Angry black woman

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The angry black woman stereotype is a trope in American society that portrays black women as sassy, ill-mannered, and ill-tempered by nature. Related concepts are the "sapphire" or "sassy black woman".

The stereotype has not been studied to the same degree as the mammy and Jezebel archetypes.[citation needed] Some scholars, e.g. Dionne Bennett and Marcyliena Morgan, suggest that the stereotype is less studied because researchers accept it as true.[1][unreliable source?][2]

Sapphire stereotype as source[edit]

From the 1800s through the mid-1900s, Black women in media were portrayed as “Sassy Mammies” who aggressively ran their own homes and defied societal norms. During the era of the Jim Crow laws, when it was a crime for Blacks to argue with White people, Black women were given a leeway to sassiness, which was not only supposed to represent their acceptance into White families as “mammies,” but also a way to overlook that the cultural generalization of Black women is a corollary and overly oppressive factor of slavery and segregation. The mammy stereotype portrays Black women as not only offering help to the White families but it also showcases Black women with anger and masculinity. The trope of the angry Black woman purposely punishes Black women who fail to conform to societal norms of being the opposite of how they portrayed in the media.

The Sapphire is an insulting term that is also known as the most dominant portrayals of Black women. The angry black woman trope arises from the sapphire stereotype,[citation needed] which claimed that enslaved Black women were aggressive, dominant, and masculine: "In antebellum America, the female slaves' chattel status, sex, and race combined to create a complicated set of myths about Black women."[3] Black women are perceived as malicious, stubborn, overbearing, unnecessarily loud and violent with African American men as their major targets as they mock these men for their many offenses that range from being broke and unemployed to sexually pursuing White or other women.

Negative caricatures of black women historically justified their exploitation. The sapphire archetype painted enslaved women as impure, strong, masculine, dominant, and aggressive women, who drove their children and partners away.[3] It is a term used to describe Black women who experience disappointment, displeasure, bitterness or rage because of her significant other, or black women in general who show emotion in any situation. The Sapphire stereotype was introduced by the airing of the Amos ‘n’ Andy radio show which was produced by two White male actors. The content of the show focused heavily on belittling Black men and how Black women treat their husbands for being lazy and unemployed.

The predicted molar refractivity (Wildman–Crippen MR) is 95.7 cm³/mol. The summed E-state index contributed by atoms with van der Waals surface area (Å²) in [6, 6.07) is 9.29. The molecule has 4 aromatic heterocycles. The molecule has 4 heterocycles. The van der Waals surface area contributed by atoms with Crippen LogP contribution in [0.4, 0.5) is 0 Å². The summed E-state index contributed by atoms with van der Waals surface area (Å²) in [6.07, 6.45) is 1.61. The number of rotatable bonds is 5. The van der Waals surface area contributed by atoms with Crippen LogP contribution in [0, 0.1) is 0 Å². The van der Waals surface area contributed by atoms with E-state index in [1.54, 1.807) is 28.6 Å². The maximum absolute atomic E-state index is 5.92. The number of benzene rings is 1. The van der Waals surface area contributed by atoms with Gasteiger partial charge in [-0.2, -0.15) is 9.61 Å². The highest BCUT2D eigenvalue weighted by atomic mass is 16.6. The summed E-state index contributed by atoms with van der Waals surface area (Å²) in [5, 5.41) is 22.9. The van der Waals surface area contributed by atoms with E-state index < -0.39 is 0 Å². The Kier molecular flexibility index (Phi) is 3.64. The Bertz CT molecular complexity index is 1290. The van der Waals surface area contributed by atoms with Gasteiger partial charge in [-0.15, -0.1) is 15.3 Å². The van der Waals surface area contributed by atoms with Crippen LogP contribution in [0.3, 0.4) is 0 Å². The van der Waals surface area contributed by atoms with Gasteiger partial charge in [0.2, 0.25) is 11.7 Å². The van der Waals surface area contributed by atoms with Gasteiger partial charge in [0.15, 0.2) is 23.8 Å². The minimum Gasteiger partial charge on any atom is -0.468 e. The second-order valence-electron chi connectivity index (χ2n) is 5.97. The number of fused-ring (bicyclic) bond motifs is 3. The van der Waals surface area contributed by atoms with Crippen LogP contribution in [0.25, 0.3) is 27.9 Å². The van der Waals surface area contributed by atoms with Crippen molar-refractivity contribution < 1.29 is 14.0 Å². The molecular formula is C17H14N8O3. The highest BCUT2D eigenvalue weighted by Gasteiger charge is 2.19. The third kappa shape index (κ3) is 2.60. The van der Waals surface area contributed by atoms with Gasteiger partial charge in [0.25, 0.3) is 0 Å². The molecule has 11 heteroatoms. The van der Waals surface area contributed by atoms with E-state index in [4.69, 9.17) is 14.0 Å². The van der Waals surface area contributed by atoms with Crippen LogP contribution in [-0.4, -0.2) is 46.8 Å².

Perpetuation and reproduction of the myth[edit]

With roots in slavery, the sapphire archetype was further replicated in films, shows, and literature by the early 1930s. Through these media and social platforms the stereotype was cultivated and sustained. Black women were perceived to be too expressive, more opinionated, harsh, have bad attitudes, loud, and generally negative and rude in nature. The 1930s radio show Amos 'n' Andy was particularly one of the first media outlets that reinforced the stereotype. In this production two white men voiced Black characters. Among those characters were Black women. The narrative of anger, assertiveness, and frequent emasculation was echoed with characters such as Aunt Esther from Sanford and Son and Pam from Martin.

Relationships to other myths[edit]

The sapphire archetype coincides with the mammy and Jezebel. All three of these archetypes uphold the angry black woman myth, but in different ways. In these archetypes, black women were characterized as caregivers, submissive, dependent on men, promiscuous, aggressive and arrogant.[3] The reproduction of these archetypes in popular culture legitimized the dehumanization of black women. Gender Studies professor [Deborah Gray White] writes, "slave women understood the value of silence and secrecy... like all who are dependent upon the caprices of a master, they hide their real sentiments and turn toward him changeless smile or enigmatic passivity".[3] In other words, slavery shaped how enslaved women expressed or suppressed their anger.

Black feminist response[edit]

The angry black woman myth also shapes how others read and interpret the actions of Black women. There are various sources, platforms, and mediums that Black women use to shed light on the impact of the myth. A number of Black women provide insight on how the myth is reinforced in the media, social spaces, and interpersonal interactions. Furthermore, Black women, whether if it's through activism, academia, art, dance, or writing validate, affirm their rage. Through such activism and discourse, black women have opened many conversations regarding the dismissal and scrutiny of their emotions.[citation needed]